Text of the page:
- The Importance of Molten Metal Processing - Challenges and Opportunism (D. Apelian)
- What is LIBS and How Can It Be Deployed at Your Plant (R. De Saro)
- LIBS for Real Time Molten Metal Chemistry (J. Craparo)
- LIBS for Inclusion Measurement and Control (D. Apelian and K. Anderson)
- The Present and Future of Aluminum Scrap and Its Opportunies (S. Kelly)
- Aluminum Integrated Minimill to Process Scrap to a Finished Product in a Single Step (R. De Saro and D. Apelian)
Robert De Saro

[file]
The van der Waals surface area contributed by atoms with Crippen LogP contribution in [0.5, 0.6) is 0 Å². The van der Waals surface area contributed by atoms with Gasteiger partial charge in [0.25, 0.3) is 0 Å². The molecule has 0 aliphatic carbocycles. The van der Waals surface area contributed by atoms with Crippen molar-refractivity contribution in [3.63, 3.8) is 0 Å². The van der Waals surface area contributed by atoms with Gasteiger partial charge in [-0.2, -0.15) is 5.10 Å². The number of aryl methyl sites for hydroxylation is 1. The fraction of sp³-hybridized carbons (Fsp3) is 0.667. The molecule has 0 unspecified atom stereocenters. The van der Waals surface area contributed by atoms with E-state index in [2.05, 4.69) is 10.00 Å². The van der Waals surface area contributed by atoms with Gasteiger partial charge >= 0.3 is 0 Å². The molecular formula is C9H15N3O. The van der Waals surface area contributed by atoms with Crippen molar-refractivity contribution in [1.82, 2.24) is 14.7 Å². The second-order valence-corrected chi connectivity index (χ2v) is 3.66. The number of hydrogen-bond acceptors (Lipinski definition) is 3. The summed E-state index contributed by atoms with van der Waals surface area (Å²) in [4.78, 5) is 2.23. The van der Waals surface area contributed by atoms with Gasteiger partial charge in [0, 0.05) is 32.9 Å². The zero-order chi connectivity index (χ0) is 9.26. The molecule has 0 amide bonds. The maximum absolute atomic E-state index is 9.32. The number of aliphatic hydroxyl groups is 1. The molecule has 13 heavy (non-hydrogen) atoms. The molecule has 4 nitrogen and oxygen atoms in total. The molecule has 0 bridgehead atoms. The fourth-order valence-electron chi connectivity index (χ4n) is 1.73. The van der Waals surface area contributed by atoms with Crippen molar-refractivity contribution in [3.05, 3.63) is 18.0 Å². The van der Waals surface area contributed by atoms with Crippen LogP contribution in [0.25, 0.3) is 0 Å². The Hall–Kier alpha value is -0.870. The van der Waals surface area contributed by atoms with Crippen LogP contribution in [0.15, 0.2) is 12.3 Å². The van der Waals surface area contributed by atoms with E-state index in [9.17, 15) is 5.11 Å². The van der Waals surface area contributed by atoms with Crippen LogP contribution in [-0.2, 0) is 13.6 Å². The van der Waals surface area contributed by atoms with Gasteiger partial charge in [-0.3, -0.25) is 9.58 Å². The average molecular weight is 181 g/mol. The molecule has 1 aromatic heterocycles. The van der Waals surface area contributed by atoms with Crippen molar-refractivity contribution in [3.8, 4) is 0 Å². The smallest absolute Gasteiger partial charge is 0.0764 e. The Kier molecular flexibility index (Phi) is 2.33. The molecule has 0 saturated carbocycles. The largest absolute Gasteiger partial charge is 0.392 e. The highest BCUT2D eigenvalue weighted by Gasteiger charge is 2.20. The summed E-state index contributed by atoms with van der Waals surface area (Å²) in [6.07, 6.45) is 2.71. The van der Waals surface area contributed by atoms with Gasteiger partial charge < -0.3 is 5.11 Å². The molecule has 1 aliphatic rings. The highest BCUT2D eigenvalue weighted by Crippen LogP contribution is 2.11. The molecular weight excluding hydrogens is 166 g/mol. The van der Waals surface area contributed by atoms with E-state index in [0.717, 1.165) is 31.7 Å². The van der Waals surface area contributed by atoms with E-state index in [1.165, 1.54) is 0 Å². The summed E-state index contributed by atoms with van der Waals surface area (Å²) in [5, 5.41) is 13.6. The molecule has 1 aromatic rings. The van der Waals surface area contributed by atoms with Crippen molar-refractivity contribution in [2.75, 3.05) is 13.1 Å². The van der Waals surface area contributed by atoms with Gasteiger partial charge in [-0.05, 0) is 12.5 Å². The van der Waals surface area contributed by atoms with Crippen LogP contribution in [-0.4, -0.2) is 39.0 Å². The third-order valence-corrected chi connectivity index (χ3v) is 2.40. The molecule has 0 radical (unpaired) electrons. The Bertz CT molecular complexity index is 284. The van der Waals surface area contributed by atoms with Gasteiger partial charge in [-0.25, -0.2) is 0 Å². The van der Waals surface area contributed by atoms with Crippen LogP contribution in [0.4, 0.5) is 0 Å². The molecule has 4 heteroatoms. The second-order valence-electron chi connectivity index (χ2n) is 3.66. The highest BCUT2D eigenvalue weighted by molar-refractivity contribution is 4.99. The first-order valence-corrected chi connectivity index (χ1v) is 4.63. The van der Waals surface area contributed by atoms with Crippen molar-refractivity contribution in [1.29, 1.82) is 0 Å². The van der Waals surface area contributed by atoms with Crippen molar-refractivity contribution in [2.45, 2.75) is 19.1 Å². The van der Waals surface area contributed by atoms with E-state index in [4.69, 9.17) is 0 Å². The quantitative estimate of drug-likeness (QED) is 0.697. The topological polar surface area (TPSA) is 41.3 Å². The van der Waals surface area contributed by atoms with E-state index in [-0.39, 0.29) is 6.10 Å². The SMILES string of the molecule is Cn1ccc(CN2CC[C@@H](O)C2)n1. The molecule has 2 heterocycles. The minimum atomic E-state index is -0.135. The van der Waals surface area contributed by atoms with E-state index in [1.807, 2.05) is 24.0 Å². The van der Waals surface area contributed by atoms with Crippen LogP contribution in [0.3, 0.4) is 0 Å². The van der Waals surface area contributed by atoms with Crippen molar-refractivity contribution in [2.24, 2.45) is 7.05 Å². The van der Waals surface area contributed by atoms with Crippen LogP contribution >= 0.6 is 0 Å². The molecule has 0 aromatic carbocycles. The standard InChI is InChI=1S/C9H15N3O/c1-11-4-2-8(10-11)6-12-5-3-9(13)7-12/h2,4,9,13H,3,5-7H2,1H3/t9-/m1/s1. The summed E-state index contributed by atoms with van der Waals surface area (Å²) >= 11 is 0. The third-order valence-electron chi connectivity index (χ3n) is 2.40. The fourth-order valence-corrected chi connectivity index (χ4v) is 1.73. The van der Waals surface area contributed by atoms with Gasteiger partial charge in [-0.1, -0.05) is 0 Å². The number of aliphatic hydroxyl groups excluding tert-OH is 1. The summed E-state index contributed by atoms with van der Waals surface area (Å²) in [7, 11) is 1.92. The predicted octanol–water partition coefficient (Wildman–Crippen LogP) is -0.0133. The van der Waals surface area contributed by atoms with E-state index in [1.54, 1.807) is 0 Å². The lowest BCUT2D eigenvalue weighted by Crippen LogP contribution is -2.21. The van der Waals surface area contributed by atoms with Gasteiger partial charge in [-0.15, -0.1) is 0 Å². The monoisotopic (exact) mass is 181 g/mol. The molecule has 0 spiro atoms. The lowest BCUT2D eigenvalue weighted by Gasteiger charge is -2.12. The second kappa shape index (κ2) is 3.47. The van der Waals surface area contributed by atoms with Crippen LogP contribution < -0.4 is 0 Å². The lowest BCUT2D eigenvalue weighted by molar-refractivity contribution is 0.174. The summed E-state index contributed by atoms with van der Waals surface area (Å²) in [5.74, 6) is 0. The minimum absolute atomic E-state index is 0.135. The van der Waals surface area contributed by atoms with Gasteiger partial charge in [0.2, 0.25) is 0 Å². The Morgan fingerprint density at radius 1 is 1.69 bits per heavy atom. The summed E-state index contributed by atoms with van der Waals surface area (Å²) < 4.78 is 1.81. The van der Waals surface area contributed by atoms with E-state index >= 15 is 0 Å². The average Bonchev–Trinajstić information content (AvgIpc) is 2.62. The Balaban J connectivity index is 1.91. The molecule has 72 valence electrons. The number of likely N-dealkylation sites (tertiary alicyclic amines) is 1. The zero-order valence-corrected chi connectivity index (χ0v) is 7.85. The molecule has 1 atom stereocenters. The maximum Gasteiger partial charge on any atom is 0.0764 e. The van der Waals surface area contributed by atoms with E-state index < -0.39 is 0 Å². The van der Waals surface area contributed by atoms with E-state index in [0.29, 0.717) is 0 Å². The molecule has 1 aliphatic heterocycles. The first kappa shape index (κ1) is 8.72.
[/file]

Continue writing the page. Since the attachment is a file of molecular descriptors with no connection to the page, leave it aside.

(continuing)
has been president of Energy Research Company (ERCo) since 1991, a company which he also founded. He has more than 40 years of experience in the industrial sector conducting plant assessments and designing and installing innovative energy savings equipment. For the past 15 years, he has developed LIBS (laser-induced breakdown spectroscopy) instruments to measure molten metal bulk chemistry inclusions; in-situ and in real-time. De Saro is developing an aluminum integrated minimill (AIM), funded by the Department of Energy’s (DOE) ARPA-E (Advanced Research Projects Agency-Energy) program, which processes scrap aluminum into a finished product in a single step. This uses ERCo’s advanced instruments and other innovative technologies. De Saro holds three patents (one for an advanced aluminum melter, one for a cullet preheater, and one for LIBS in-situ and real time measurement of melt chemistries) and has several more patents pending; has authored 45 papers in the field; and has written chapters in two books. He has participated in DOE’s Industrial Technology Programs roadmaps for Process Heating, Industrial Combustion, and Energy Loss Reduction and Recovery in Industrial Energy Systems. De Saro is a founding industrial member of the Center for Resource Recycling, and Recovery, an NSF I/UCRC center, and has chaired a number of research projects at the center. Currently, De Saro is a member of the American Society of Mechanical Engineer’s committee on Process Heating System Assessments Standards. De Saro received a B.S.E in aerospace engineering from the University of Michigan and an S.M. in aeronautical and astronautical engineering from the Massachusetts Institute of Technology.